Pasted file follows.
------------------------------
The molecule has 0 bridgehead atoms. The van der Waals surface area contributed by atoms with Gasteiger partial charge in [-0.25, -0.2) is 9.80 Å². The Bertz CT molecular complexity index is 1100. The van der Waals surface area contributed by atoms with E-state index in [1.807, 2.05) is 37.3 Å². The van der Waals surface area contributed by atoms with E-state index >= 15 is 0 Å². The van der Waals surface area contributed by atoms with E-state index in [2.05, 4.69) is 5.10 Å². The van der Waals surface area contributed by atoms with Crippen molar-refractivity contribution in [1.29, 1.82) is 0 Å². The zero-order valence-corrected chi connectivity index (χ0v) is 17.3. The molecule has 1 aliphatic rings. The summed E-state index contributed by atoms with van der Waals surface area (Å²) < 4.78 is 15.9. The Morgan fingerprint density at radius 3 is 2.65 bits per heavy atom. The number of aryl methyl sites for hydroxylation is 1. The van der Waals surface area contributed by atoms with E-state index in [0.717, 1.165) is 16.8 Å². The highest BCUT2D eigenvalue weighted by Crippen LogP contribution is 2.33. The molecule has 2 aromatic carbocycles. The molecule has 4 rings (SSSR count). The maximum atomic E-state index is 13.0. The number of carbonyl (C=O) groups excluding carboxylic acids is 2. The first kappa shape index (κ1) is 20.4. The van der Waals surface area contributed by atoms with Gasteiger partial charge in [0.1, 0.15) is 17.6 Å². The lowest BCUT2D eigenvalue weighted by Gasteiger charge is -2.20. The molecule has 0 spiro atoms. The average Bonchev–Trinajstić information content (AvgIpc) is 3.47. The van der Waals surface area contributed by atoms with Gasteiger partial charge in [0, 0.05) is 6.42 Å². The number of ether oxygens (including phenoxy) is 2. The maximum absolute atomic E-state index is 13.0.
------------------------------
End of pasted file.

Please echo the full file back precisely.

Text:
The molecule has 0 bridgehead atoms. The van der Waals surface area contributed by atoms with Gasteiger partial charge in [-0.25, -0.2) is 9.80 Å². The Bertz CT molecular complexity index is 1100. The van der Waals surface area contributed by atoms with E-state index in [1.807, 2.05) is 37.3 Å². The van der Waals surface area contributed by atoms with E-state index >= 15 is 0 Å². The van der Waals surface area contributed by atoms with E-state index in [2.05, 4.69) is 5.10 Å². The van der Waals surface area contributed by atoms with Crippen molar-refractivity contribution in [1.29, 1.82) is 0 Å². The zero-order valence-corrected chi connectivity index (χ0v) is 17.3. The molecule has 1 aliphatic rings. The summed E-state index contributed by atoms with van der Waals surface area (Å²) < 4.78 is 15.9. The Morgan fingerprint density at radius 3 is 2.65 bits per heavy atom. The number of aryl methyl sites for hydroxylation is 1. The van der Waals surface area contributed by atoms with E-state index in [0.717, 1.165) is 16.8 Å². The highest BCUT2D eigenvalue weighted by Crippen LogP contribution is 2.33. The molecule has 2 aromatic carbocycles. The molecule has 4 rings (SSSR count). The maximum atomic E-state index is 13.0. The number of carbonyl (C=O) groups excluding carboxylic acids is 2. The first kappa shape index (κ1) is 20.4. The van der Waals surface area contributed by atoms with Gasteiger partial charge in [0.1, 0.15) is 17.6 Å². The lowest BCUT2D eigenvalue weighted by Gasteiger charge is -2.20. The molecule has 0 spiro atoms. The average Bonchev–Trinajstić information content (AvgIpc) is 3.47. The van der Waals surface area contributed by atoms with Gasteiger partial charge in [0, 0.05) is 6.42 Å². The number of ether oxygens (including phenoxy) is 2. The maximum absolute atomic E-state index is 13.0.